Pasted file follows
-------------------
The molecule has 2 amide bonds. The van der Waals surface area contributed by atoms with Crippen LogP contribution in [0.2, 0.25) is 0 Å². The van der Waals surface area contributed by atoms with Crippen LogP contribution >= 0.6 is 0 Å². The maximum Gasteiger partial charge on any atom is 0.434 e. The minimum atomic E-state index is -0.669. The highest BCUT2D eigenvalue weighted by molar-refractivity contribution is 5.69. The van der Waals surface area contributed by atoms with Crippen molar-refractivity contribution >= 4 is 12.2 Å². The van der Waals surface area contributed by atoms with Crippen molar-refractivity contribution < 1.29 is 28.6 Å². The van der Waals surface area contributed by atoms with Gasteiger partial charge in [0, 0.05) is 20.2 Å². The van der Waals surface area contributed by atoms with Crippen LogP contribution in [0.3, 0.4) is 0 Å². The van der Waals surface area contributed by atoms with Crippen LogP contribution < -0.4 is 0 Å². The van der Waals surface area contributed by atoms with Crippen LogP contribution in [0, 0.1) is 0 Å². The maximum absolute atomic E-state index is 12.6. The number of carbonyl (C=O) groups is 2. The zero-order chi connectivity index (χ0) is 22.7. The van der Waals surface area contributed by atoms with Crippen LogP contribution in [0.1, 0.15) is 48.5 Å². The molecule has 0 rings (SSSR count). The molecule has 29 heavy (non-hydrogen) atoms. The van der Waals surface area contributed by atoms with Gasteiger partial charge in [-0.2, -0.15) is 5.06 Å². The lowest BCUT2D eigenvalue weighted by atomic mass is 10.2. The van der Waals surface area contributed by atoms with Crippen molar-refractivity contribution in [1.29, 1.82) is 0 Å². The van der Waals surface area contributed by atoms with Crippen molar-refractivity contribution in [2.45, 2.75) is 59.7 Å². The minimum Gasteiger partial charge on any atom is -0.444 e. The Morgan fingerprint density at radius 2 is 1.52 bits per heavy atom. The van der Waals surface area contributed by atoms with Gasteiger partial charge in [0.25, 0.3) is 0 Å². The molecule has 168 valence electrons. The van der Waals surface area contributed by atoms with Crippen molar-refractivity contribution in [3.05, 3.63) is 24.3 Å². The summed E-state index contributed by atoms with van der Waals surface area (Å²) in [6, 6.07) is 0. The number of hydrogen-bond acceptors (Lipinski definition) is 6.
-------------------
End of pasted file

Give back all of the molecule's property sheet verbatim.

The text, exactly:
The molecule has 2 amide bonds. The van der Waals surface area contributed by atoms with Crippen LogP contribution in [0.2, 0.25) is 0 Å². The van der Waals surface area contributed by atoms with Crippen LogP contribution >= 0.6 is 0 Å². The maximum Gasteiger partial charge on any atom is 0.434 e. The minimum atomic E-state index is -0.669. The highest BCUT2D eigenvalue weighted by molar-refractivity contribution is 5.69. The van der Waals surface area contributed by atoms with Crippen molar-refractivity contribution >= 4 is 12.2 Å². The van der Waals surface area contributed by atoms with Crippen molar-refractivity contribution < 1.29 is 28.6 Å². The van der Waals surface area contributed by atoms with Gasteiger partial charge in [0, 0.05) is 20.2 Å². The van der Waals surface area contributed by atoms with Crippen LogP contribution in [0.3, 0.4) is 0 Å². The van der Waals surface area contributed by atoms with Crippen LogP contribution < -0.4 is 0 Å². The van der Waals surface area contributed by atoms with Crippen LogP contribution in [0, 0.1) is 0 Å². The maximum absolute atomic E-state index is 12.6. The number of carbonyl (C=O) groups is 2. The zero-order chi connectivity index (χ0) is 22.7. The van der Waals surface area contributed by atoms with Crippen LogP contribution in [0.1, 0.15) is 48.5 Å². The molecule has 0 rings (SSSR count). The molecule has 29 heavy (non-hydrogen) atoms. The van der Waals surface area contributed by atoms with Gasteiger partial charge in [-0.2, -0.15) is 5.06 Å². The lowest BCUT2D eigenvalue weighted by atomic mass is 10.2. The van der Waals surface area contributed by atoms with Crippen molar-refractivity contribution in [1.29, 1.82) is 0 Å². The van der Waals surface area contributed by atoms with Crippen molar-refractivity contribution in [2.45, 2.75) is 59.7 Å². The minimum Gasteiger partial charge on any atom is -0.444 e. The Morgan fingerprint density at radius 2 is 1.52 bits per heavy atom. The van der Waals surface area contributed by atoms with Gasteiger partial charge in [0.25, 0.3) is 0 Å². The molecule has 168 valence electrons. The van der Waals surface area contributed by atoms with Crippen molar-refractivity contribution in [3.05, 3.63) is 24.3 Å². The summed E-state index contributed by atoms with van der Waals surface area (Å²) in [6, 6.07) is 0. The number of hydrogen-bond acceptors (Lipinski definition) is 6.